Honestly, this might be something that is peculiar to my planer, because it's a helical cutter head, but I'm not sure of that. The chips were about the size of the cutters though.
    I swear I'm half done.

  26. #61
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    Default Re: An Off the Grid Calendar Islands Yawl Build

    Lots of rounding over of corners and such on pieces that are ready for epoxy.

    I had some extra time and decided to throw together a mast sander for use next spring/summer. A bit rough in spots but certainly useful and, at least for now, a planned one-use item.

    I built it to use sections of floor belt sander paper. Those belts are 8-1/2x19 so one belt will provide 2 sheets for the sander and they are tough as nails. The belts can be had pretty cheaply in grits from 24 up to 240. I'm thinking to start I'll order 80 and 120 grit. Should I get others as well? My thought is that I'll plane the mast to 16 sided, then start with the 80 grit and once I get to 120 grit I can hand sand from there to finish.



    I have to continue to keep prioritizing things that will be much easier to do here at home than they will be up at camp. The more of these I can get done over the winter, the easier the rest of the project will be after the hull is planked. I'm trying to get everything completed that will need the band saw, router table, and the spindle/belt bench sander at the very least. As it stands, I'm already thinking I may have to bring up my small generator from home to dedicate to odd "high wattage/long duration" tasks like the heat gun to clean up the hull.
    I swear I'm half done.

  27. #62
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    Default Re: An Off the Grid Calendar Islands Yawl Build

    So, after a couple of weeks of Thanksgiving Aloha!, time to get back to this. I know this is a pretty boring kit build for many here, and that I'm doing some of the "not sexy" preliminary work before planking, so I'm content to just keep blogging to the ether for the time being.

    Next up: I'm going to fabricate the daggerboard cheeks and some tie down cleats from the leftover sapele I have. Once I have those cheeks done I can glass the DB and rudder. I want to have the DB complete before I start the trunk so I can tailor a really nice fit for the DB in the trunk.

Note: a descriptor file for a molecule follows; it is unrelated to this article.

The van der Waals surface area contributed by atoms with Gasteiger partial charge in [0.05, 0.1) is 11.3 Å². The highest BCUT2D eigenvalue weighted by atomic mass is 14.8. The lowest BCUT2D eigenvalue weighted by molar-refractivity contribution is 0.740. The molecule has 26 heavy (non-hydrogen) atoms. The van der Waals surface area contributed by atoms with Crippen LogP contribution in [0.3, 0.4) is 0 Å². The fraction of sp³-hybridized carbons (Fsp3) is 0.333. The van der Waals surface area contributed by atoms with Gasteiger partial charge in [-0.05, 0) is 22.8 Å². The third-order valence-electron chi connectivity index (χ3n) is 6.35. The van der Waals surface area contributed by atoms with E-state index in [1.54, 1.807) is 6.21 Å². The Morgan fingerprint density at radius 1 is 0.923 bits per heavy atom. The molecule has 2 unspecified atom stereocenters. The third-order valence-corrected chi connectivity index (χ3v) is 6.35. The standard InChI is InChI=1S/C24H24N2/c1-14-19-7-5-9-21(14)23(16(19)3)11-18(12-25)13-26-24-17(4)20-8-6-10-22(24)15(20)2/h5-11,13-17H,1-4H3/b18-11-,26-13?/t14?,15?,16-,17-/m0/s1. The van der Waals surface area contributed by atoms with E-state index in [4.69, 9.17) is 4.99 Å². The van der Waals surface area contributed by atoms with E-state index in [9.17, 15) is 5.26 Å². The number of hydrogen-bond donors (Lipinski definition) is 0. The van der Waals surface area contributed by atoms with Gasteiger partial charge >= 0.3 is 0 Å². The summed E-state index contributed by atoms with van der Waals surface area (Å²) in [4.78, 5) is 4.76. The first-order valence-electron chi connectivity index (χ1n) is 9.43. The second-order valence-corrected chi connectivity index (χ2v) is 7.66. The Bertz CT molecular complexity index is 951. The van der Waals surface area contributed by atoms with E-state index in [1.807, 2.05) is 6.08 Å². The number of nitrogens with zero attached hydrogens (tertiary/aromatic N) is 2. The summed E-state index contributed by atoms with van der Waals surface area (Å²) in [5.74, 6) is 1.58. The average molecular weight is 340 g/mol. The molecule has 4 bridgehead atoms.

Another question for the ether: As a motorcyclist, I often use ROK straps for tying down gear when travelling. They are fantastic, and it seems they'd be useful on boats as well. Does anyone use them on boats for securing gear?

    https://www.amazon.com/ROK-Straps-ROK-10306-Black-Orange/dp/B00SXJM5MQ/ref=sr_1_6?keywords=rok+strap&qid=1575550717&sr=8-6

    I'm thinking of using one for the DB holddown strap. The combination of the webbed strap with the elastic stretch portion seems ideal for that application. Secure hold down with some stretch if needed (Like when yours truly finds one of those shallow rocks that grow wild in Maine lakes).
    I swear I'm half done.

  28. #63
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    Default Re: An Off the Grid Calendar Islands Yawl Build

    Quote Originally Posted by Pete Bergquist View Post
    So, after a couple of weeks of Thanksgiving Aloha!, time to get back to this. I know this is a pretty boring kit build for many here, and that I'm doing some of the "not sexy" preliminary work before planking, so I'm content to just keep blogging to the ether for the time being.
    Greetings Pete! I'm enjoying your adventure here! Kit or no kit, boat building has got plenty of things that can keep folks interested (whether they respond or not)! So keep up the good work and please keep sharing with us! I'll be watching!

    Eric
    “Retiring feels like death of self, but I'm looking forward to the rebirth - The opportunity to re-imagine my purpose.”

    Michael Bennett

  29. #64
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    Default Re: An Off the Grid Calendar Islands Yawl Build

    Quote Originally Posted by FishoutaFlorida View Post
    Greetings Pete! I'm enjoying your adventure here! Kit or no kit, boat building has got plenty of things that can keep folks interested (whether they respond or not)! So keep up the good work and please keep sharing with us! I'll be watching!

    Eric
    Thanks Eric!
    I swear I'm half done.

  30. #65